and supported through Intergraph Corp.’s Education Grant
Program, was designed as a resource for people with little
or no GIS experience and contains information needed to
assist those with an interest in learning about GIS. It
includes the basics of GIS - from data input to management,
from analysis to map and Web presentation – as well as the
uses of GIS and GIS research and development topics.
However, the resource is available only to members of the
Intergraph Geospatial User Community.

Learn more:

Datatel Completes Acquisition of LiquidMatrix

Datatel, Inc. completed its Dec. 2003 acquisition of
LiquidMatrix Corp., a provider of Web-baed student
recruiting and alumni outreach software and services.
Datatel, which specializes in administrative enterprise
software for higher ed, will operate LiquidMatrix as a
wholly owned subsidiary, with its headquarters and staff
remaining in Buffalo, NY. Datatel president and CEO Russell
Griffith said clients of both companies would benefit from
the “synergy” created by the acquisition, which will
emain focused solely on the higher education market.
University of Louisville Installs System for Rural Telemedicine
The Department of Pediatrics of the University of Louisville
(UOL) School of Medicine has installed MedReach, a
telemedicine system that will enable patients at T.J.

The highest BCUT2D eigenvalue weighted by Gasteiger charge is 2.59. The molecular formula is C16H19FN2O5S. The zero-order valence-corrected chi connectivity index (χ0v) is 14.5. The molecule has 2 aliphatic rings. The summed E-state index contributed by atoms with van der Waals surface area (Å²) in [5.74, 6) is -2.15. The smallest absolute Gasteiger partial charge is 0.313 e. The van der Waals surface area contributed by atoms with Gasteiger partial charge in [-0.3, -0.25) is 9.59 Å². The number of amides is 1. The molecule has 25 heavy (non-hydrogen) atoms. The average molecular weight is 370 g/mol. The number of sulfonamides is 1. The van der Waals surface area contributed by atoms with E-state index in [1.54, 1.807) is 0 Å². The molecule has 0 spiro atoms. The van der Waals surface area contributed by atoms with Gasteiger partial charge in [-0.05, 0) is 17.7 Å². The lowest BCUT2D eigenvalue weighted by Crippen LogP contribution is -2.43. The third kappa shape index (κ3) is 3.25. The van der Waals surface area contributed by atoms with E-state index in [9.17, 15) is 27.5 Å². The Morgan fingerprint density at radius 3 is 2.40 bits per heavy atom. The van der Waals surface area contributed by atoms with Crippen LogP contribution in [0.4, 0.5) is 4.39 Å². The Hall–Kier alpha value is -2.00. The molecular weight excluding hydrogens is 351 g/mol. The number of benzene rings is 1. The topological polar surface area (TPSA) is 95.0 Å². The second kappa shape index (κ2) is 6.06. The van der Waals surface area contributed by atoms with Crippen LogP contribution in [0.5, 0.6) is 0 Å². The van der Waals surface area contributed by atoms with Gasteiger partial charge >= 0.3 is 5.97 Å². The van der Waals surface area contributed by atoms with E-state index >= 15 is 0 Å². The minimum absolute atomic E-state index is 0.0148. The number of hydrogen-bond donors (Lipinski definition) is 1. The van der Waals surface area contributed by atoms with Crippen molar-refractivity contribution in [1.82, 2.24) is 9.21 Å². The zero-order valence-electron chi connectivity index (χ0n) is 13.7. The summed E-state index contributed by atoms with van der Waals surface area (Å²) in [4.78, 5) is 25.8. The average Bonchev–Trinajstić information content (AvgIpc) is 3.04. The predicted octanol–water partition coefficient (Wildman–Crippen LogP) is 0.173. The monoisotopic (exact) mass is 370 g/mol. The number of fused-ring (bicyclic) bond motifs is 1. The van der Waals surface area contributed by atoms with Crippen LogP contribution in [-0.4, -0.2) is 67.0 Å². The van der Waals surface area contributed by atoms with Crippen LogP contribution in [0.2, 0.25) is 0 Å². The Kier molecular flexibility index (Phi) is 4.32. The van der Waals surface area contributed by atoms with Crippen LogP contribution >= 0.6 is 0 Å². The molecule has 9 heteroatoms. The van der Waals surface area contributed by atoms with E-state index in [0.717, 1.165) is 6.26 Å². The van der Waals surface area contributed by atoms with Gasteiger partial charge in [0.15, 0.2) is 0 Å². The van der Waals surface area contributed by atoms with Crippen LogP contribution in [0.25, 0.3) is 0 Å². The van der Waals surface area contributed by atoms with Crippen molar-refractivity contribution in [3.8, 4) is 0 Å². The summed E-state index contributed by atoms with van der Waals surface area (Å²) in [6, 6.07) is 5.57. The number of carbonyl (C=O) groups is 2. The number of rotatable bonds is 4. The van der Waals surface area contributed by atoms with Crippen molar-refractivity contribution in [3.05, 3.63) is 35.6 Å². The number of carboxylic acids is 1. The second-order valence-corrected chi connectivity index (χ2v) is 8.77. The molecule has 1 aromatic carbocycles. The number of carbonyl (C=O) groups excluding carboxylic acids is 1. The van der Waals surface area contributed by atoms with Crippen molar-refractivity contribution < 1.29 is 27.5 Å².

Samson Community Hospital in Glasgow, Ky., to have access
to pediatric specialty care without having to drive 100
miles to Louisville. MedReach, developed by Trestle Holdings
Inc., provides real-time medical data sharing among
physicians and patients, as well as remote examination,
diagnosis, and treatment of patients. UOL is using MedReach
as part of its residency program at T.J. Samson Family
Medicine Center, also located in Glasgow, to prepare
residents with resources that will enable them to excel in
their individual practices.

Dr. R. Brent Wright, residency program director, UOL/Glasgow
Family Medicine Residency, said, “a big issue in Kentucky
is finding physicians who are willing to build their
practices in medically underserved areas. Recruiting and
relocating a physician is a time consuming and costly
undertaking. The hope of telemedicine is that populations
with minimal to absent healthcare can receive an improved
quality of life through technology."
Join Syllabus Columnist Casey Green's Blog

Casey Green offers his latest observations about technology
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React to his musings and missives and post your comments to
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Engage your peers; participate in the discussion. Build a richer
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MIT Tech Review: 10 Technologies to Change Your World

MIT’s Technology Review has picked 10 “transformative,”
pre-commercial technologies, “innovations that are likely
to gather force over the coming years--the things destined
to spring out of their laboratory and entrepreneurial
origins and land in our lives with enormous impact.” Among
the top 10: “universal” software that can translate any
language, personal genomics, and "T-rays" -- an imaging
technology that reveals not only the shape but also the
composition of hidden objects, from explosives to cancers.
For each technology, it has identified a researcher whose
ideas and efforts epitomize the field. For example, work
on “nanowires,” by Peidong Yang of the University of
California at Berkeley. Connecting components of a
nanotech device, the nano-scale wires are extremely small
– perhaps one-ten-thousandth the width of a human hair –
whose composition can be fine-tuned for different results.

Learn more: